678 State Route 147
About 500,000 years ago during a stage of the Pleistocene Ice Age, a continental glacier of depths ranging from 1 to 2 miles thick covered most of northern Missouri. The great pressures caused by the glacier created the gentle rolling hills predominate north of the Missouri River. The Lincoln Hills of northeastern Missouri were not as affected as much leaving a rugged landscape with forested hills that more closely resembles the Ozarks. Located at the southern end of the Lincoln Hills near Troy in Lincoln County is Cuivre (pronounced "quiver") River State Park. The park is one of Missouri's largest and most rugged parks with 6,394 acres of upland woods, riparian forests, limestone glades, tall grass prairie, savannas, and bluffs. These diverse habitats allow the park to support a vast array of native plant and animal life.
Land in the Cuivre River area was acquired in the early 1930s for use as a federal recreation demonstration area. Local businessmen and civic leaders who wanted to bring a conservation project and jobs to the area convinced the National Park Service and the Civilian Conservation Corps to work on projects on the property. From 1936 to 1942 members of CCC Co. 3771 began building roads, small bridges, a rock picnic shelter, and several group camps. Many of these structures are still in use and have been placed on the National Register of Historic Places. In 1946 the property was transferred to Missouri's state park system.
Cuivre River State Park offers its visitors a wide range of activities. A staffed Visitor Center is located at the entrance to the park and includes interactive exhibits on the area's geology, wildlife, and how the park was formed. Cuivre River State Park offers basic, electric and electric, water and sewer campsites, an equestrian campground, and a special-use camping area. Three group camps constructed during the CCC era are available for group rental and include cabins, a dining lodge and recreation areas. Lake Lincoln, a 55-acre reservoir built in 1965 is located near the campground and features a swimming beach and a boat ramp for non-motorized boats. The 55-acre lake is stocked with largemouth bass, sunfish, and channel catfish. Three picnic areas, including a historic CCC rock picnic shelter, are located throughout the park. From May through September park naturalists conduct nature hikes, a variety of interpretive programs, and evening programs at the campground amphitheater.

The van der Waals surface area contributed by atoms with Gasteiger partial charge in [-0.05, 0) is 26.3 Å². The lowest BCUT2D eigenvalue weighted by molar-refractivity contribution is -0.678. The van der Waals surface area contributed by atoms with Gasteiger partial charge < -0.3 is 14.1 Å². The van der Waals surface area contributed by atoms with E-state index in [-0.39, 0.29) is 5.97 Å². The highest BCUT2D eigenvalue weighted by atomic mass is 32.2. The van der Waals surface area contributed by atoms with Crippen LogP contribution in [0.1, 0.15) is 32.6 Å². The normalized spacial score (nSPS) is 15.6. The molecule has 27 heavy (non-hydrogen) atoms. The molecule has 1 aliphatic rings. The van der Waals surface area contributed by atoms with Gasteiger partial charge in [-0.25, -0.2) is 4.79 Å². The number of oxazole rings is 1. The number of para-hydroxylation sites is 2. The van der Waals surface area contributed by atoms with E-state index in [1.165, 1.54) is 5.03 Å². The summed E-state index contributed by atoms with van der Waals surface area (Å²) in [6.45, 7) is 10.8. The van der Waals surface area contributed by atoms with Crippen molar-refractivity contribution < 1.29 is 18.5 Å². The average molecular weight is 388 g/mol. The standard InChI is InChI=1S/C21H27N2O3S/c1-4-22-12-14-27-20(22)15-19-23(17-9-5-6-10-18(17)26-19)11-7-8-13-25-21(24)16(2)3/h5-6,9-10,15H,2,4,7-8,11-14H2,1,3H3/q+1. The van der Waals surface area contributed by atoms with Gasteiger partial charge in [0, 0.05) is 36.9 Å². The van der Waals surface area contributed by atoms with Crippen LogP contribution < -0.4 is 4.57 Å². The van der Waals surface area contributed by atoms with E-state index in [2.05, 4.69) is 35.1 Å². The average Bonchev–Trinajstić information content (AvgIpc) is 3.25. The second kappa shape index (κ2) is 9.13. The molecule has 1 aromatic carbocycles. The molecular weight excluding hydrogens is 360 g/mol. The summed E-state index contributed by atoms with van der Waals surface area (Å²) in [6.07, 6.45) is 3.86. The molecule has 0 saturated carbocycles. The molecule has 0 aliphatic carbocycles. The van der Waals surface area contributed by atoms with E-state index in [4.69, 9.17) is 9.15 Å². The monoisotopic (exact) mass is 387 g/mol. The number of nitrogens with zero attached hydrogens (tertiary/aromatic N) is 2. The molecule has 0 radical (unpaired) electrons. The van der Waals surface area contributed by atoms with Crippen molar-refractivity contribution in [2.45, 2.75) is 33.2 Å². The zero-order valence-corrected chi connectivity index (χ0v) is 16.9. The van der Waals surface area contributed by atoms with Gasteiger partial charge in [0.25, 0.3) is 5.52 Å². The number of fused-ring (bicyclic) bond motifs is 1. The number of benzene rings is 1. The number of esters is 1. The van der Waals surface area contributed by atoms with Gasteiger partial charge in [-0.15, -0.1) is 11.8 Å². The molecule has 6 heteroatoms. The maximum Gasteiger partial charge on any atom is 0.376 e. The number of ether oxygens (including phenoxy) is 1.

The park has two wild areas and three natural areas that provide hiking, backpacking, photography, and wildlife observation opportunities. Habitats in these areas feature native prairie sinkhole ponds, and woodlands. Big Sugar Creek is one of the finest undisturbed streams left in northeastern Missouri. This creek, which resembles an Ozark streams, runs through a bottomland forest of sycamore, bur oak, black walnut and hackberry and is home to several species of fish rarely found in northern Missouri. Cuivre River State Park has an extensive trail system, consisting of 18 miles of trails open to equestrian use and 20 miles of hiking-only trails.
Cuivre River State Park has 12 hiking trails provide a diverse range of habitats than can be experienced. The Lakeside Trail borders the entire shoreline of Lake Lincoln where you might see Bald Eagles in winter, ducks, geese, and swallows. The Big Sugar Creek Trail is an excellent place to find warblers, vireos, woodpeckers, flycatchers, and tanagers, which are among the park’s 207 bird species. Sparrows and other grassland birds can be found along the Blazing Star Trail. An area map and other information can be picked up at the Visitor Center. The Audubon Society of Missouri maintains a checklist of birds that can be found at the park.
Cuivre River State Park’s 10 trails provide about 40 miles of trails for hiking with some that allow horseback riding. The trails traverse through all of the park’s natural features including native prairie, sinkhole ponds, woodlands, and a clear, rock-bottomed stream. Big Sugar Creek is one of the finest undisturbed streams left in northeastern Missouri. Several trails lead through the Lincoln Hills Natural Area and its many unique natural features. spring when many woodland wildflowers are abundant in the spring and wildflowers coexist with the prairie grasses in the summer and the fall.
Visiting Cuivre River State Park
Day-use areas are open daily from 6 am to 10 pm, beach closes at 8 pm.
Visitor center and park office hours vary depending on season and day of week.
Check the official site for details.
There is no charge to visit Cuivre River State Park.
Use the official site of Cuivre River State Park to find the answers to the questions about Cuivre River State Park that you may have.